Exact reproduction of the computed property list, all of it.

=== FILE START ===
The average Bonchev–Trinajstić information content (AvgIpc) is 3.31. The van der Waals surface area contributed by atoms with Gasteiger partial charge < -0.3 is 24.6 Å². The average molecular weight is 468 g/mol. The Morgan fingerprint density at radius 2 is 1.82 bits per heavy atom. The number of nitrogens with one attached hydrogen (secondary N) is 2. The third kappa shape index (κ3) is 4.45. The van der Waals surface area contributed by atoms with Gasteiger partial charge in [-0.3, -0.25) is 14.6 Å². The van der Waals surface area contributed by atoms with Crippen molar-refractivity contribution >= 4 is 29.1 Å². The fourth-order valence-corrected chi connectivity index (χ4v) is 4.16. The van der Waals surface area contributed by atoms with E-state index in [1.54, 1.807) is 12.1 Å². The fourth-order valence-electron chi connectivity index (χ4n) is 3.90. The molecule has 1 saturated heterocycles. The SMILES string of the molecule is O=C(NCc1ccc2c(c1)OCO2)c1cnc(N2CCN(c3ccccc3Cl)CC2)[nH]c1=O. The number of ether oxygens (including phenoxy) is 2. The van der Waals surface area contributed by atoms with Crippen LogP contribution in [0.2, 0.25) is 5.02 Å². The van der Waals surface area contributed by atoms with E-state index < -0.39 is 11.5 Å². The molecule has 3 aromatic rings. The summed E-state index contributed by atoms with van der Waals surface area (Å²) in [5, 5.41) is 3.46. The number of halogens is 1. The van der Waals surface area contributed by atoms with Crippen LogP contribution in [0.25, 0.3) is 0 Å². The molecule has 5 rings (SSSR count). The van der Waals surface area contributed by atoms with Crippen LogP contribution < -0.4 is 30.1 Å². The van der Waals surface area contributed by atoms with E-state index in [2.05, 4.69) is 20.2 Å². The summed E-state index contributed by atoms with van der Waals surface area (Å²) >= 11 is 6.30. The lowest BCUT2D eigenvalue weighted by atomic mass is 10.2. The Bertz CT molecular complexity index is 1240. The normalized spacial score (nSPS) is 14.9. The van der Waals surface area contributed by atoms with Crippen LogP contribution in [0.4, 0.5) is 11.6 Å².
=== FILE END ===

The average Bonchev–Trinajstić information content (AvgIpc) is 3.31. The van der Waals surface area contributed by atoms with Gasteiger partial charge < -0.3 is 24.6 Å². The average molecular weight is 468 g/mol. The Morgan fingerprint density at radius 2 is 1.82 bits per heavy atom. The number of nitrogens with one attached hydrogen (secondary N) is 2. The third kappa shape index (κ3) is 4.45. The van der Waals surface area contributed by atoms with Gasteiger partial charge in [-0.3, -0.25) is 14.6 Å². The van der Waals surface area contributed by atoms with Crippen molar-refractivity contribution >= 4 is 29.1 Å². The fourth-order valence-corrected chi connectivity index (χ4v) is 4.16. The van der Waals surface area contributed by atoms with E-state index in [1.54, 1.807) is 12.1 Å². The fourth-order valence-electron chi connectivity index (χ4n) is 3.90. The molecule has 1 saturated heterocycles. The SMILES string of the molecule is O=C(NCc1ccc2c(c1)OCO2)c1cnc(N2CCN(c3ccccc3Cl)CC2)[nH]c1=O. The number of ether oxygens (including phenoxy) is 2. The van der Waals surface area contributed by atoms with Crippen LogP contribution in [0.2, 0.25) is 5.02 Å². The van der Waals surface area contributed by atoms with E-state index < -0.39 is 11.5 Å². The molecule has 3 aromatic rings. The summed E-state index contributed by atoms with van der Waals surface area (Å²) in [5, 5.41) is 3.46. The number of halogens is 1. The van der Waals surface area contributed by atoms with Crippen LogP contribution in [0.25, 0.3) is 0 Å². The molecule has 5 rings (SSSR count). The van der Waals surface area contributed by atoms with Crippen LogP contribution < -0.4 is 30.1 Å². The van der Waals surface area contributed by atoms with E-state index in [2.05, 4.69) is 20.2 Å². The summed E-state index contributed by atoms with van der Waals surface area (Å²) >= 11 is 6.30. The lowest BCUT2D eigenvalue weighted by atomic mass is 10.2. The Bertz CT molecular complexity index is 1240. The normalized spacial score (nSPS) is 14.9. The van der Waals surface area contributed by atoms with Crippen LogP contribution in [0.4, 0.5) is 11.6 Å².